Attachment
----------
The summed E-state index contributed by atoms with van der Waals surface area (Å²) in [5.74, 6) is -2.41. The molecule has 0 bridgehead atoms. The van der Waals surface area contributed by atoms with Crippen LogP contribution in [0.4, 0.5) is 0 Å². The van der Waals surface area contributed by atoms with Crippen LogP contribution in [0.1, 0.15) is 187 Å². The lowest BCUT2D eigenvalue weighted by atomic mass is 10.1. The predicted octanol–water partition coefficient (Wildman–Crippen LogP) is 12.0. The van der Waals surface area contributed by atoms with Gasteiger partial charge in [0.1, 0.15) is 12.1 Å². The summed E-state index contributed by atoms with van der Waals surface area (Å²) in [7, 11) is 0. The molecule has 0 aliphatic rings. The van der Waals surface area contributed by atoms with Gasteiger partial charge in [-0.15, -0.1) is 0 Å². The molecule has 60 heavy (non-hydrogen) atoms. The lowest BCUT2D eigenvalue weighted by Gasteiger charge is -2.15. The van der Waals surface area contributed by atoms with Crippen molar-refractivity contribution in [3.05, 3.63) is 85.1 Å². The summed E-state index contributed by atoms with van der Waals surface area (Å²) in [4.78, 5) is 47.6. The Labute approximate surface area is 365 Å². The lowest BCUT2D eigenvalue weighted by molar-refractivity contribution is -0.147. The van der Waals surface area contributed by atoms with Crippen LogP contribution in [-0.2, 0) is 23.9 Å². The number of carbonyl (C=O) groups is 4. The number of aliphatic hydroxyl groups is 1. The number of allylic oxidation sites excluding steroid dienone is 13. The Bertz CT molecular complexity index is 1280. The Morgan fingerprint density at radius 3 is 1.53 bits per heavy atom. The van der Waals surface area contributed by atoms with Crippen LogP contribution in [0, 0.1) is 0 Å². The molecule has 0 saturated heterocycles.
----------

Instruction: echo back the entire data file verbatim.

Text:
The summed E-state index contributed by atoms with van der Waals surface area (Å²) in [5.74, 6) is -2.41. The molecule has 0 bridgehead atoms. The van der Waals surface area contributed by atoms with Crippen LogP contribution in [0.4, 0.5) is 0 Å². The van der Waals surface area contributed by atoms with Crippen LogP contribution in [0.1, 0.15) is 187 Å². The lowest BCUT2D eigenvalue weighted by atomic mass is 10.1. The predicted octanol–water partition coefficient (Wildman–Crippen LogP) is 12.0. The van der Waals surface area contributed by atoms with Gasteiger partial charge in [0.1, 0.15) is 12.1 Å². The summed E-state index contributed by atoms with van der Waals surface area (Å²) in [7, 11) is 0. The molecule has 0 aliphatic rings. The van der Waals surface area contributed by atoms with Gasteiger partial charge in [-0.15, -0.1) is 0 Å². The molecule has 60 heavy (non-hydrogen) atoms. The lowest BCUT2D eigenvalue weighted by Gasteiger charge is -2.15. The van der Waals surface area contributed by atoms with Crippen molar-refractivity contribution in [3.05, 3.63) is 85.1 Å². The summed E-state index contributed by atoms with van der Waals surface area (Å²) in [4.78, 5) is 47.6. The Labute approximate surface area is 365 Å². The lowest BCUT2D eigenvalue weighted by molar-refractivity contribution is -0.147. The van der Waals surface area contributed by atoms with Crippen LogP contribution in [-0.2, 0) is 23.9 Å². The number of carbonyl (C=O) groups is 4. The number of aliphatic hydroxyl groups is 1. The number of allylic oxidation sites excluding steroid dienone is 13. The Bertz CT molecular complexity index is 1280. The Morgan fingerprint density at radius 3 is 1.53 bits per heavy atom. The van der Waals surface area contributed by atoms with Crippen LogP contribution in [0, 0.1) is 0 Å². The molecule has 0 saturated heterocycles.